Yanis Varoufakis is literally a rebel without a cause

Who, me?
Who, me?
Image: AP Photo/Michael Probst
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As developments in Greece’s debt crisis reached a crescendo this past week, Greeks have been glued to their television screens, watching all-night parliamentary debates and waiting breathlessly for 17 hours for a decision to be handed down from Brussels. In the midst of this dizzying whirlwind, all eyes have also been on Greece’s former finance minister Yanis Varoufakis, a diversion perhaps from the relentless depressing headlines.

The iconoclastic academic, who made international headlines with his brusque negotiating tactics and unusual fashion sense, led the negotiations up until the morning after the referendum of July 5. Both Varoufakis and prime minister Alexis Tsipras urged Greeks to vote against it—and about 60% of the country did so, handing them a victory. But the next morning, Varoufakis abruptly resigned as finance minister, while retaining his parliamentary seat.

To the disbelief of many Greeks, Varoufakis didn’t show up in parliament on July 10 to cast a vote that authorized the prime minister and his team, including the new finance minister Euclid Tsakalotos, to negotiate a new bailout with the country’s Eurozone partners.

Instead, he left for a vacation to the island of Aegina. His ostensible reason: to spend time with his 11-year-old daughter. Television crews raced to the island to find him—and photos of him poolside at his country villa filled the airwaves and newspaper pages, prompting outrage and even disgust in the country.

“It bothers me a lot that while the prime minister and Euclid Tsakalatos were going through the battle of their lives for our country, he left. I cannot digest the fact that he wasn’t there,” said Sia Anagnostopoulou, a parliamentarian for Syriza, Tsipras’s radical left party, on a televised panel on Mega July 15.

Anagnostopoulou was not alone in her sentiments. In the central Athenian neighborhoods of Zographou and Goudi on July 13, many Greeks were quick to criticize him. “What he did was unacceptable,” said Nikos Tsokaris, 65, shaking his head. “He should have shown up. I could have accepted him [abstaining] but not showing up at all? It shows disrespect.”

In the days that followed, serious debates on TV panels about the coming austerity measures often veered into discussions of the actions of Varoufakis. Not to everyone’s delight. On July 13 in a discussion of the day’s events on Skai TV, Andreas Loverdos, a parliamentarian for the socialist party PASOK and a former minister of education, angrily dismissed the topic. “I came here to discuss the situation of our country, not Mr. Varoufakis,” he said.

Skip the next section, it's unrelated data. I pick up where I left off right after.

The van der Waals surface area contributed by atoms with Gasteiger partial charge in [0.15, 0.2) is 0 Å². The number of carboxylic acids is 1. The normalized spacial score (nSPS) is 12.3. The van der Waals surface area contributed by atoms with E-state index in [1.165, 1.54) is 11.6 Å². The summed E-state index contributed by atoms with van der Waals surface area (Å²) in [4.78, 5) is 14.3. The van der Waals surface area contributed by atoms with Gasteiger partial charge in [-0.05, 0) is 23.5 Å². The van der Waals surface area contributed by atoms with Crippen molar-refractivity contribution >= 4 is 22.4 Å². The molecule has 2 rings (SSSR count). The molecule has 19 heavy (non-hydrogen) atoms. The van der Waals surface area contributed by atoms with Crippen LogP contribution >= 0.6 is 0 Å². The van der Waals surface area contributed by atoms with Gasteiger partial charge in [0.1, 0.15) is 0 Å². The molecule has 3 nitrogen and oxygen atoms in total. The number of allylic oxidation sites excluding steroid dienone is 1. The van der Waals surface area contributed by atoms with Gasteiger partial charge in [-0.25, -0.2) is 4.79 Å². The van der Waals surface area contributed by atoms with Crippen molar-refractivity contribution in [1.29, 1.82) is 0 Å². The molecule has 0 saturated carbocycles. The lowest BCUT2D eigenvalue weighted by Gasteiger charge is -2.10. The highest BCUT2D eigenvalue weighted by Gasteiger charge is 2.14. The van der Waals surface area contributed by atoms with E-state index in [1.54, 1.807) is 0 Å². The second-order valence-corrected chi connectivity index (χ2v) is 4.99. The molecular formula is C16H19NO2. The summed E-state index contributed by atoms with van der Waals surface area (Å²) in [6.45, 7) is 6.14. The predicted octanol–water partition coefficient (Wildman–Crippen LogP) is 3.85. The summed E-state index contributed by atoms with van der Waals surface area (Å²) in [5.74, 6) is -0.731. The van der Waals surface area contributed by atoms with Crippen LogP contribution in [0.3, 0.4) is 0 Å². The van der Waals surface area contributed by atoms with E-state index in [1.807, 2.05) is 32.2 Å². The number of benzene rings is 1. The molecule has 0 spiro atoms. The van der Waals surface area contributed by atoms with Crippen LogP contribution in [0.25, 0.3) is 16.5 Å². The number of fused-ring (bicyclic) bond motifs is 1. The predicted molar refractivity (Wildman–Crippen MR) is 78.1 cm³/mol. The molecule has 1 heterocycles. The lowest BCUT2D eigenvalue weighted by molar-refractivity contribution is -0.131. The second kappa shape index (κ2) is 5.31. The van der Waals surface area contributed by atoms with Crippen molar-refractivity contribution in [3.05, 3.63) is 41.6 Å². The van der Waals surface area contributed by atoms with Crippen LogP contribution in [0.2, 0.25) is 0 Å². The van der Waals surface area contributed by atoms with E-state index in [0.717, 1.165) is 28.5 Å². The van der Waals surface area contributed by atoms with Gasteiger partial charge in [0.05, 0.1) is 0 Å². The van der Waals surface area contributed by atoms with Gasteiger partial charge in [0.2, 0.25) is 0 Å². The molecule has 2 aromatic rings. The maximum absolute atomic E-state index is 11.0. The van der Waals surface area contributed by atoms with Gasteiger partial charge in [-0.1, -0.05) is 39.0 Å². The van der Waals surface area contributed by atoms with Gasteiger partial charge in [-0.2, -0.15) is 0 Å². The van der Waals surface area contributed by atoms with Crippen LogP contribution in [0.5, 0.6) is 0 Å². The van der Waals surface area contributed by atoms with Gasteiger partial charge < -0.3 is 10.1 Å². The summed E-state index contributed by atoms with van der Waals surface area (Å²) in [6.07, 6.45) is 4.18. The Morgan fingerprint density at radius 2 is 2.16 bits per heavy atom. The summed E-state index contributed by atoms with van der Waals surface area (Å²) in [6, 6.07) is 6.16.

Even the prime minister could not escape the issue of the vanishing Varoufakis. On July 14, Tsipras was asked about Varoufakis’s role in negotiations with Europe, during a 70-minute interview with national television station, ERT. He defended his former finance minister, but managed to diss him at the same time, praising him as an academic but implying that not everyone has good pragmatic political skills.

Meanwhile, Varoufakis refuses to go away. He’s tweeting like crazy, updating his blog daily and has written op-eds, including this one in the Guardian. On his blog he called the statement that came out of the Euro Summit on July 12, “a document committing to paper Greece’s Terms of Surrender. It is meant as a statement confirming that Greece acquiesces to becoming a vassal of the Eurogroup.”

Varoufakis has also granted a handful of televised interviews to defend himself for his controversial parliamentary absence. “I had an obligation to an 11-year old girl, who lives in Australia and I get to see once a year,” he told the Mega channel the morning of July 15. “I absolutely did not make a mistake.”

Maybe the criticism is starting to catch up with him. On the afternoon of July 15, as the parliament started to debate the stringent austerity agreement that Tsipras signed off on, Varoufakis did show up to take his seat, shirt tails out.

But he still couldn’t resist the limelight. After midnight, as the vote neared, his name was called. He paused. A long pause. A noticeable one. Then he voted against the measure.